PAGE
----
For a generation now, cause marketing, or cause-related marketing, has paired corporations with nonprofits, directing billions of dollars in fundraising and consumer buying power toward social impact. We can all celebrate this innovation. It’s estimated that advertisers will spend roughly $600 billion in 2015—and wouldn’t it be great if more of that went to supporting good causes instead of television ads? Moreover, the design and execution of cause marketing has improved over time, as a modest media and professional infrastructure has emerged to support the field.

As cause marketing looks ahead to its second generation, an opportunity exists to redefine how companies and causes find mutual benefit. Specifically, brands and nonprofits can evolve their partnerships from “rented authenticity,” where a company rents some of the halo of the charitable organization, to “owned authenticity,” where companies do the hard work to align their brand with a cause.

To understand rented authenticity, consider most of the cause-marketing experiences you interact with as a consumer. Chances are you’ve faced choices like adding a dollar to your holiday purchase at dozens of retailers to support St. Jude’s or selecting the Product (RED) headphones from Beats By Dre. You may have been one of over 100 million votes directing more than $30 million in grants during the Pepsi Refresh Project (which GOODcorps helped design and implement).

Each of these campaigns merits praise, as do the nonprofit and company professionals who are bringing them to life, but how could companies doing this work reach a new level of impact and brand loyalty by “owning” issues closer to their core business? Could Carnival, which participates in St. Jude’s point-of-sale campaigns, limit the environmental impact of its fleet or serve passengers more-sustainable onboard meals? Wouldn’t Beats By Dre be perfectly positioned to help solve the crisis of music education in schools? Especially in light of Coke’s recent struggles, could Pepsi make a bold move to ensure kids under 18 don’t drink full-calorie soda?

Here’s how companies can begin to make this shift: 

Look inward. Connect the dots between the hard work happening within often-siloed departments—like brand marketing, HR, volunteering, corporate philanthropy, supply chain responsibility—to generate greater brand value. Starbucks can survive the tactical challenges of its racial dialogue campaign, #RaceTogether, because it has established a strong foundation of consumer trust. Customers are aware that the company has led initiatives addressing issues like ethical product sourcing and job creation.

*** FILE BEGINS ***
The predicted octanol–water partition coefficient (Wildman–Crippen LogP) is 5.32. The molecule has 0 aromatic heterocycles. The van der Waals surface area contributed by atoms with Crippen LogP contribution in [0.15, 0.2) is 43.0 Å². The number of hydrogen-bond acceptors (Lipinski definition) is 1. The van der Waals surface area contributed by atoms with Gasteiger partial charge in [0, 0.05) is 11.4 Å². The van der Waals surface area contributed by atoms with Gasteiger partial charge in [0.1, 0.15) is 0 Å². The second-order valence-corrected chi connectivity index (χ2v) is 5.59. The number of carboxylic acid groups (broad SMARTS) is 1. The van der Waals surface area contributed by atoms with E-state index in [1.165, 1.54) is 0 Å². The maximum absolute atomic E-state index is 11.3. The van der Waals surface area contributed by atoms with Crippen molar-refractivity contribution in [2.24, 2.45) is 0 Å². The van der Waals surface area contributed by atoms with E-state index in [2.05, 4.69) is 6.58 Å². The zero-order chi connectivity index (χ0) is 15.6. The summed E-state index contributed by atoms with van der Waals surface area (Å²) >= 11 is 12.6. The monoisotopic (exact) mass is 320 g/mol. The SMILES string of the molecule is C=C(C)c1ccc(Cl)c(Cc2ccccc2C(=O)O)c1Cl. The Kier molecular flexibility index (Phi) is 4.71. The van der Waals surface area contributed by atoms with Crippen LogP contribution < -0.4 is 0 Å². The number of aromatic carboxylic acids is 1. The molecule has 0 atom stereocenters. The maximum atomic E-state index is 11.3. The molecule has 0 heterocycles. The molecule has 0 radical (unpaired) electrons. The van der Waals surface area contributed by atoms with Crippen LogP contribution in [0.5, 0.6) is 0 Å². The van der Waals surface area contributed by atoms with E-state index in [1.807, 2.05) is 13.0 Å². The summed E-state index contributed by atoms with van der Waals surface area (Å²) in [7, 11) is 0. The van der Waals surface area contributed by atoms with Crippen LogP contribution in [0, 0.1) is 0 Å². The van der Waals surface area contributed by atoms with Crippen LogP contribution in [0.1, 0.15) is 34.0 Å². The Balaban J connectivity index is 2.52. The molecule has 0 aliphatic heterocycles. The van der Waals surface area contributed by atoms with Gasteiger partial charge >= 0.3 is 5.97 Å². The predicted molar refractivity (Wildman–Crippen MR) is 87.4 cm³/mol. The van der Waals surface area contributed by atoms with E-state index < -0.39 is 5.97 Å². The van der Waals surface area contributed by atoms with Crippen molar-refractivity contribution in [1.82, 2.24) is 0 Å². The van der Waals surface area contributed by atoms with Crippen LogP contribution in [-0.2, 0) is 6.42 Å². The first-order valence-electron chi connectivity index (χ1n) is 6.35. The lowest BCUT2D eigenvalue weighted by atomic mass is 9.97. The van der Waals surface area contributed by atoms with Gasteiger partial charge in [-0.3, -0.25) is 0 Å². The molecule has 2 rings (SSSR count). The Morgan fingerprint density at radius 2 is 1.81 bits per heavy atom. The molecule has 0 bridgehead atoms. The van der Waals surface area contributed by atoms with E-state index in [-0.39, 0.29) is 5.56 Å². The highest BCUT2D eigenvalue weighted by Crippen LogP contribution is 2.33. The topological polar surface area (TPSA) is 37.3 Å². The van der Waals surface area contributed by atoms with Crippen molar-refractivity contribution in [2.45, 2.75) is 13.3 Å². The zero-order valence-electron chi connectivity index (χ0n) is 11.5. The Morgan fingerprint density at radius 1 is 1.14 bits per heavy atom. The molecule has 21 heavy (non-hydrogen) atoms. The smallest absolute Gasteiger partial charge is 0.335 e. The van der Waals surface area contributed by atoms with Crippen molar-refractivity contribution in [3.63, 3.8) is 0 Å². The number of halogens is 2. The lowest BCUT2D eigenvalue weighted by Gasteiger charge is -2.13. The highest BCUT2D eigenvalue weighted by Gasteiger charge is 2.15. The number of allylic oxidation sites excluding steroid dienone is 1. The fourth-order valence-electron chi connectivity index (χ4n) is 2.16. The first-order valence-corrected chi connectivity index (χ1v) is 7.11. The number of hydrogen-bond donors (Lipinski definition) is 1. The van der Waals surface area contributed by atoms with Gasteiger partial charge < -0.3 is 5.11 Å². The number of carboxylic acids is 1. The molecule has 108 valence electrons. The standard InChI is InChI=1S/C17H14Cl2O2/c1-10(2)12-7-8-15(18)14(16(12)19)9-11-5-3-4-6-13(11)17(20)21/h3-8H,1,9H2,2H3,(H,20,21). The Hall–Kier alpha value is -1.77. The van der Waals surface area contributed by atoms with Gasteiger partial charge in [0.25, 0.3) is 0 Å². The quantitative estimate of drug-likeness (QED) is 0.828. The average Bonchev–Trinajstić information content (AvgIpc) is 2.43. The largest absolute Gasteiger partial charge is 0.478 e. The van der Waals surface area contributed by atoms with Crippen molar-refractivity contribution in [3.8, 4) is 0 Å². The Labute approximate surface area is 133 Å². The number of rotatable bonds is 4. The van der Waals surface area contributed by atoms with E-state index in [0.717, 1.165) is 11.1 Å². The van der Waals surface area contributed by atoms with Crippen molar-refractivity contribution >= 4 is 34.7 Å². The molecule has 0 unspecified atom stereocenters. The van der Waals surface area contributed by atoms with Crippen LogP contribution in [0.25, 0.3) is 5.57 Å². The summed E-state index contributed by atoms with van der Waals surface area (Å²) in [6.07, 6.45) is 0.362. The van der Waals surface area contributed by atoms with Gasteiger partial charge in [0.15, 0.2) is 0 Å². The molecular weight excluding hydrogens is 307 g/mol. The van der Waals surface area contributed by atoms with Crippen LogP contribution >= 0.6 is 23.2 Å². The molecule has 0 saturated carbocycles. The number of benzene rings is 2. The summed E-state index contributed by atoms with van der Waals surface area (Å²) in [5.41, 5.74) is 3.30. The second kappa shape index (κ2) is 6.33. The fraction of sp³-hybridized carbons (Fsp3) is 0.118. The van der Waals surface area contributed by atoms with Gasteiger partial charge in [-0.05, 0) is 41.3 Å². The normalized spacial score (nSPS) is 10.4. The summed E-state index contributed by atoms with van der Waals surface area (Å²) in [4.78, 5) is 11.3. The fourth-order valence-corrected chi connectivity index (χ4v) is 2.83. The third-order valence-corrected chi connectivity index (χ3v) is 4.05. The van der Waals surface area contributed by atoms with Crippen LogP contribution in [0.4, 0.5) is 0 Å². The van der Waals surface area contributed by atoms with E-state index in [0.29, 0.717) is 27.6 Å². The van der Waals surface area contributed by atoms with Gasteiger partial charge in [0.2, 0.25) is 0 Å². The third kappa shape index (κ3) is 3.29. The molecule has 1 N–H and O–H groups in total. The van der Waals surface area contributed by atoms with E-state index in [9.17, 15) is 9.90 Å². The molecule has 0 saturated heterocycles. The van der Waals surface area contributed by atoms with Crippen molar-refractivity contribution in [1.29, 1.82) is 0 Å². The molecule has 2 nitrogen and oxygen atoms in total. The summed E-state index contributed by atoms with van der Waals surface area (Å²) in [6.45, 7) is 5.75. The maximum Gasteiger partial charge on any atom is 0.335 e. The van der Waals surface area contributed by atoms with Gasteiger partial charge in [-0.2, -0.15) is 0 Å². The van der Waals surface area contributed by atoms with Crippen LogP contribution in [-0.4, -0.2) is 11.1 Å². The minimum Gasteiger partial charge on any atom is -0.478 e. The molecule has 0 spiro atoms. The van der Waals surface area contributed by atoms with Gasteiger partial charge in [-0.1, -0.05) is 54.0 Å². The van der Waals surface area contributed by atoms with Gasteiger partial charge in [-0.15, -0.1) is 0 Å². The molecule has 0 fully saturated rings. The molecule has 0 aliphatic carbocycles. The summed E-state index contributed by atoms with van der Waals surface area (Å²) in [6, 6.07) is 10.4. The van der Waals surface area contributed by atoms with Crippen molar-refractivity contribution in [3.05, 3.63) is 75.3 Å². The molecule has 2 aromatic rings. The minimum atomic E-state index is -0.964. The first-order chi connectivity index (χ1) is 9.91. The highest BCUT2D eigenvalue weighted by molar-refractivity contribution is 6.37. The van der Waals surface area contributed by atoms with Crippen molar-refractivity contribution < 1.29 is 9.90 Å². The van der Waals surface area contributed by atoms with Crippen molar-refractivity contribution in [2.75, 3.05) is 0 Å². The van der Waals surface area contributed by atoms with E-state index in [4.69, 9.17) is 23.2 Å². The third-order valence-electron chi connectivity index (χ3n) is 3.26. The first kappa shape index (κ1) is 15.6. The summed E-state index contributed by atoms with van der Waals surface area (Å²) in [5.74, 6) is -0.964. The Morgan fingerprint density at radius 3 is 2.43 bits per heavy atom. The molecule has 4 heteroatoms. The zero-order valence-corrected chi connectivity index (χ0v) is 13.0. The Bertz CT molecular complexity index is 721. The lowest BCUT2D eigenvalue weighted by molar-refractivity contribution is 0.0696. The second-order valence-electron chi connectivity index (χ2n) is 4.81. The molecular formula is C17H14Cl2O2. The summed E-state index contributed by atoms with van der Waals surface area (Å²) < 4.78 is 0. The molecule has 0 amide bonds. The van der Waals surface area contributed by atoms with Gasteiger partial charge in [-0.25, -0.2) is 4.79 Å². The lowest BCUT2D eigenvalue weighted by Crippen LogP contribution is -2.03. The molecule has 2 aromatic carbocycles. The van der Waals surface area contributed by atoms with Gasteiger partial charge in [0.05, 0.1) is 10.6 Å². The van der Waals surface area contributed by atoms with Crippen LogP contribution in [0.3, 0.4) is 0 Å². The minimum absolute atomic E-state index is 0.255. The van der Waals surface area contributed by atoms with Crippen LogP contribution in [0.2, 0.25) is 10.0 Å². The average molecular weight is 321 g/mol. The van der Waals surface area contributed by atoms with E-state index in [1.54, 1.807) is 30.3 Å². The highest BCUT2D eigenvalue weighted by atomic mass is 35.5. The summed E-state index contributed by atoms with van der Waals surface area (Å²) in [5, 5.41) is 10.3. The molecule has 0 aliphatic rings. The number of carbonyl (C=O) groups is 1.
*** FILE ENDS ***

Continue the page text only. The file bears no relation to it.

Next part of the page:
Be consistent. If your company’s internal values are consistent with the causes you support, then supporting a cause isn’t a marketing tactic—it’s a brand characteristic. Creating that consistency enables your company to develop seamless brand experiences for customers, connecting with them through shared values because “cause” is just another component of your brand’s personality, just like its utility or accessibility. By pioneering the “1-1-1” model and having a CEO who is consistently vocal on values, Salesforce has cemented a sense of brand goodness rare for a software company. Cause is evergreen, not seasonal; nonprofit partnerships are strategic, not transactional; companies are leaders, not simply funders. 

Chose a single focus that makes sense. For some brands, one issue is central enough to the brand personality to merit a singular focus. For example, the crowdfunding and awareness effort Sports Matter (led by our client DICK’S Sporting Goods) rose $4.5 million for 184 youth sports teams in 2014 and will reach thousands in 2015. Meanwhile, Dove has built a franchise from its topical, authentic, and beautiful Real Beauty campaign.

Develop a personality. A brand can foster a “personality trait” by embracing a range of issues that are not directly linked but express a generally similar view of the world. (Just note: This type of positioning can also narrow your customer base!) Ben & Jerry’s, for example, applies humor and unabashed progressivism to its consumer communication and action on campaign finance reform, gay marriage, and climate change. Patagonia’s CEO believes “business can be an agent of change” and proudly puts the brand behind “any fight worth fighting,” from removing river dams to changing the denim industry.

As cause marketing heads into its next decade of evolution, there is much to be proud of, both for businesses and partner organizations. Most exciting, though, is the potential to connect even more deeply with consumers, enabling brands to own their authenticity and unleash new business and social impact results.

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